SANTA FE, N.M. — While it is not that little out-of-the way place you recall in Trastevere (what is?!), Andiamo! is pretty darn close.
Billed as a “neighborhood trattoria,” it is indeed in a neighborhood of former residences converted to commercial buildings and offices directly east of the Railyard and Santa Fe station on the Roadrunner line. Inside, through an outdoor patio and a glass-enclosed front porch available for fair weather dining, Andiamo! is subdued, modernist, chic, casual and inviting. (If there had been one minor issue in the past, it was with acoustics, which long ago were taken care of with elegant draperies and a bit of carpet over those lovely, and oh so resonant, hardwood floors.)
Since it opened in 1995, Andiamo! has been known for its excellent fare, committed to local farm to table efforts and the nearby Santa Fe Farmer’s Market, winning several Wine Spectator Awards for Excellence, Open Table “Diner’s Choice” awards, and a perennial Best Italian Restaurant of Santa Fe selection over the years. This is because owner Joan Gillcrist engaged as her first head chef and initial creative force Chris Galvin, who had trained in Italy and worked with David Tanis, now of Chez Panisse. Chef Esteban Parra, a native of northern New Mexico, studied for three years under Galvin and became head chef in 1999.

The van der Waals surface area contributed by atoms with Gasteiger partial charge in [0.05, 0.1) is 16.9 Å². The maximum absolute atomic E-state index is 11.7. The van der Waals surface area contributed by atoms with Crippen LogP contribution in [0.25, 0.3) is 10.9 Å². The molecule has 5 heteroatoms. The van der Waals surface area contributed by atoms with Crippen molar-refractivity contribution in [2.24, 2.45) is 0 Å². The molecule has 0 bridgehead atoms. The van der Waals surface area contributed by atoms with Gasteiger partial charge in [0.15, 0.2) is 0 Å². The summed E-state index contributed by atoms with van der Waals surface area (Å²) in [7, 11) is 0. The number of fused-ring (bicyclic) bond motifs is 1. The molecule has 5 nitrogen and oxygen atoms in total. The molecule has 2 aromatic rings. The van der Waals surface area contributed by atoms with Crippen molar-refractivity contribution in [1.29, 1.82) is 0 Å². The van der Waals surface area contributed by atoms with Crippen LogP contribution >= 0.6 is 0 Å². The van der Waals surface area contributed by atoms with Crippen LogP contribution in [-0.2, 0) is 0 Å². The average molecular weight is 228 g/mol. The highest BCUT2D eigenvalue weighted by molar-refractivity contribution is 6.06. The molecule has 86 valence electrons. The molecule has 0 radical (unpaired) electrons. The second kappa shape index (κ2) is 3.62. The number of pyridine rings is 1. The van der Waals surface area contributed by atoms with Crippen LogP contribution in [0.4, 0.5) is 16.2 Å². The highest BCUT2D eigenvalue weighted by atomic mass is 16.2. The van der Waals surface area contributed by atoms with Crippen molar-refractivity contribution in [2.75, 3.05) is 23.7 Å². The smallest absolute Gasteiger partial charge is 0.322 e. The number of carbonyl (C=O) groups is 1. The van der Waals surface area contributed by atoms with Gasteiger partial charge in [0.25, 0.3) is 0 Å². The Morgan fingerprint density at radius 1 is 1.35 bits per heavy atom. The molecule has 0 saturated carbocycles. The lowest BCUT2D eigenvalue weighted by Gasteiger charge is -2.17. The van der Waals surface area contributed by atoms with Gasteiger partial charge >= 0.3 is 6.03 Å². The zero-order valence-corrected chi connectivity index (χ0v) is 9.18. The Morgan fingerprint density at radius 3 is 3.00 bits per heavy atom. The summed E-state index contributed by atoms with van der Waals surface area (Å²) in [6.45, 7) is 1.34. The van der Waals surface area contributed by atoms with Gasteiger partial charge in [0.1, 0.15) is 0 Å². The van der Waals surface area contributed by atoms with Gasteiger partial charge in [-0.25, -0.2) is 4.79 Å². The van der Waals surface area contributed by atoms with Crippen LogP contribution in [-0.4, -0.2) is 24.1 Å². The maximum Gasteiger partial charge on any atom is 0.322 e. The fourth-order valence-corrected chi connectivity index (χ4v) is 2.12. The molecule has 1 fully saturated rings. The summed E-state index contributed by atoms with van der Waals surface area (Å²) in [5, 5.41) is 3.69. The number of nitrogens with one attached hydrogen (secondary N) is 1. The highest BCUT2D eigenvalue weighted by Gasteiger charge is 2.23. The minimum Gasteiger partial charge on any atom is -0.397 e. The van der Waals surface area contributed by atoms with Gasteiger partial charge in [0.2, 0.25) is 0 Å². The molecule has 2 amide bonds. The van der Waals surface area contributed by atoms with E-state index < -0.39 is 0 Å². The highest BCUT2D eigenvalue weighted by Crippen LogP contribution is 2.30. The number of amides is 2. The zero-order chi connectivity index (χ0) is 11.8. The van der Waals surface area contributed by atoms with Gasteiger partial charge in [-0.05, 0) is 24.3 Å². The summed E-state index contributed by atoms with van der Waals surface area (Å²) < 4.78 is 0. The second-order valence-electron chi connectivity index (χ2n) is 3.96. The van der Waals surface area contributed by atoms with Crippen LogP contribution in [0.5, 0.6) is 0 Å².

A recent, exemplary dinner began with pinot grigio for the lady, flash-fried calamari with a lemon garlic aioli over watercress that was light, not oily and uneventful ($7.50, and, oh, Sage Bakery bread is served), and a crispy polenta with rosemary and gorgonzola sauce that was bit tepid and uncrispy for our al dente tastes ($7.75).
The branzino fish special more than made up for the slight disappointment. Under the general description of “sea bass,” branzino is the most important commercial fish cultured in the Mediterranean. (Alternately known as bronzino, according to the Italian Wikipedia, branzino is used in northern Italy, whereas spigola is used in peninsular Italy, ragno in Tuscany and pesce lupo elsewhere; and, for trivialists, a branzino is depicted in a mosaic in a house in Pompeii).
This evening, the mild, slightly sweet fish, freshly delivered from Seattle Fish Co., was pan seared in a white wine and butter broth, its delicate, firm texture maintained as it flaked apart at the touch of the fork. Served on a subtle saffron risotto fritter (a little saffron goes a long way, thanks!) with baby vegetables, and a fresh salsa verde of tomatillo and garlic (market price this evening was $30), it was worth returning for.